I like to think our Nobel Peace Prize winning President, who supposedly cares about the environment but still wants to open up our coastlines to more offshore drilling, will read that story. Unfortunately, IMO he is so deficient in empathy that it might not move him much even if he read it.
“All of our major creeks and the Cumberland River are near flood level, if not at flood level,” Nashville Mayor Karl Dean said at a news conference Sunday, referring to the waterway that bisects Nashville. “The ground is entirely saturated, and the rain continues to fall. There’s nowhere for the water to go.”
Teams of inspectors will be mapping out the damage Monday morning, Nashville officials said.
The western two-thirds of Tennessee has seen between 6 and 20 inches of rain since Saturday, with flooding spreading to Kentucky.
The Nashville Tennessean: Record-breaking flood displaces thousands in middle Tennesee
As darkness set in across the soaked and battered Middle Tennessee region Sunday evening, Nashville began evacuating homes and businesses along the rising Cumberland River.
….Thousands of cars, homes and basements are filled with water. Entire neighborhoods are submerged, and hundreds of people are in shelters.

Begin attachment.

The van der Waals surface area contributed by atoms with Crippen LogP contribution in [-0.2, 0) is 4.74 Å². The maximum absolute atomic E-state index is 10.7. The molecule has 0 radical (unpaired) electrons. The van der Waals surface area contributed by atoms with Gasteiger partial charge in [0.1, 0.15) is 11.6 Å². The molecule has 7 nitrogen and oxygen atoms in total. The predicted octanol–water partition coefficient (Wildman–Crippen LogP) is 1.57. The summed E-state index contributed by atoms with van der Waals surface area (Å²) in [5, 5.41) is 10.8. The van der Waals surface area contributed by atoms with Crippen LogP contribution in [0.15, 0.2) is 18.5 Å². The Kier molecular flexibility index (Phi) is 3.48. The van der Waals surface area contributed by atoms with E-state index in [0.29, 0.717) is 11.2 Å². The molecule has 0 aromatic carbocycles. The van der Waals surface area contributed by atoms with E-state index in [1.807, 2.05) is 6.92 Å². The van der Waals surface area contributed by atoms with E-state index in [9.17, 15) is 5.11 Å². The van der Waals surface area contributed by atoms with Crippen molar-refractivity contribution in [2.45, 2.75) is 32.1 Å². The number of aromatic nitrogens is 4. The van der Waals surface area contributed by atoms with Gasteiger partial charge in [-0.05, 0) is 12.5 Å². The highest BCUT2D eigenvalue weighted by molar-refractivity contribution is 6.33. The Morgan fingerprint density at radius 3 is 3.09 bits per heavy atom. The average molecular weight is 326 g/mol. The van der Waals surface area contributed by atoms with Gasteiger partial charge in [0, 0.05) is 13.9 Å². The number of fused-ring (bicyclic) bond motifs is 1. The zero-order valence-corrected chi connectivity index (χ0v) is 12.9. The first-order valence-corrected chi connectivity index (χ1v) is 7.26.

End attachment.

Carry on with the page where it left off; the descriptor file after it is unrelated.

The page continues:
Authorities were just beginning to comprehend the damage. Late Sunday, Nashville announced that it was shutting down a water treatment plant and that a levee in MetroCenter along the Cumberland River had begun to leak.
After an aerial survey early Sunday evening, Mayor Karl Dean said the damage was worse than he thought.
“This situation is going to require a very large recovery process,” Dean said. “The magnitude of the damage to our community was much more than what I expected. … The safety of some of our infrastructure is questionable.”
We sure could use an FDR type President right now. All those unemployed people could be mobilized to help repair our country’s deteriorating infrastructure. Wouldn’t that be a better long-term goal than saving a bunch of greedy banksters who like make money gambling on whether people will lose their homes or not? Has Goldman Sachs started betting on the fate of the Gulf Coast yet?
TIMES SQUARE FOILED BOMBING
The New York City Police Department has released video showing a white male in his 40s looking back in the direction of West 45th street. He can also be seen in the video shedding a dark-colored shirt, revealing a red one underneath.
The police are discounting claims of responsibility by a Talaban leader (who BTW, had supposedly been killed by one of Obama’s predator drones).
Authorities plan to release another video in the case, New York Police Commissioner Ray Kelly told CNN’s “American Morning” on Monday.
Kelly said the person in the video “is seen, we believe, running north on Broadway.” He said the video was obtained from a tourist.
The investigation was focusing on examinations of a Nissan Pathfinder where the attempted homemade bomb was placed. On Sunday, Kelly said the vehicle was being inspected for fingerprints, hair, fibers and other evidence that may help identify who was responsible.
So what are you reading this morning? Post links freely in the comments, and have a marvelous Monday!